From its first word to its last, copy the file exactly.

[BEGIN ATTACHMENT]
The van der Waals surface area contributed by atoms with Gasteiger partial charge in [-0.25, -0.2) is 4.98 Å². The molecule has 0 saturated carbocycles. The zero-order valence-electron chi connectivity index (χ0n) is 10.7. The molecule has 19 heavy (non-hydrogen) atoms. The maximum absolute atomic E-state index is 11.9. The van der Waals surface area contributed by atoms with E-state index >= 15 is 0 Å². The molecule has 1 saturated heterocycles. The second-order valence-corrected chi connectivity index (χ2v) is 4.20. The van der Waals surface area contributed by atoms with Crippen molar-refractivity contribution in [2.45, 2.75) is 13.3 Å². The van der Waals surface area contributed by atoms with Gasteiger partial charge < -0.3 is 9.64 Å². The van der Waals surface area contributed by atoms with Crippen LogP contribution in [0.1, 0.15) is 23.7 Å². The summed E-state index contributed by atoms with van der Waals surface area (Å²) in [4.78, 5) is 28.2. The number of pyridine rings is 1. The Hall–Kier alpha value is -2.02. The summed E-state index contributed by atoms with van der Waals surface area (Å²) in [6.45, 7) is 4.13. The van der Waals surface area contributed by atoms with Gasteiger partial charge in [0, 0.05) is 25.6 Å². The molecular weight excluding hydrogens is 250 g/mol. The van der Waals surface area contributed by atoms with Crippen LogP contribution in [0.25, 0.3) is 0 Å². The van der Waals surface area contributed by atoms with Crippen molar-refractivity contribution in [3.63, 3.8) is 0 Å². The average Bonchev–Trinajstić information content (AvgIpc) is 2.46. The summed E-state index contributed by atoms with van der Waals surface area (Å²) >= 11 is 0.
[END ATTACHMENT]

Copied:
The van der Waals surface area contributed by atoms with Gasteiger partial charge in [-0.25, -0.2) is 4.98 Å². The molecule has 0 saturated carbocycles. The zero-order valence-electron chi connectivity index (χ0n) is 10.7. The molecule has 19 heavy (non-hydrogen) atoms. The maximum absolute atomic E-state index is 11.9. The van der Waals surface area contributed by atoms with E-state index >= 15 is 0 Å². The molecule has 1 saturated heterocycles. The second-order valence-corrected chi connectivity index (χ2v) is 4.20. The van der Waals surface area contributed by atoms with Crippen molar-refractivity contribution in [2.45, 2.75) is 13.3 Å². The van der Waals surface area contributed by atoms with Gasteiger partial charge < -0.3 is 9.64 Å². The van der Waals surface area contributed by atoms with Crippen LogP contribution in [0.1, 0.15) is 23.7 Å². The summed E-state index contributed by atoms with van der Waals surface area (Å²) in [4.78, 5) is 28.2. The number of pyridine rings is 1. The Hall–Kier alpha value is -2.02. The summed E-state index contributed by atoms with van der Waals surface area (Å²) in [6.45, 7) is 4.13. The van der Waals surface area contributed by atoms with Gasteiger partial charge in [0, 0.05) is 25.6 Å². The molecular weight excluding hydrogens is 250 g/mol. The van der Waals surface area contributed by atoms with Crippen LogP contribution in [0.25, 0.3) is 0 Å². The van der Waals surface area contributed by atoms with Crippen molar-refractivity contribution in [3.63, 3.8) is 0 Å². The average Bonchev–Trinajstić information content (AvgIpc) is 2.46. The summed E-state index contributed by atoms with van der Waals surface area (Å²) >= 11 is 0.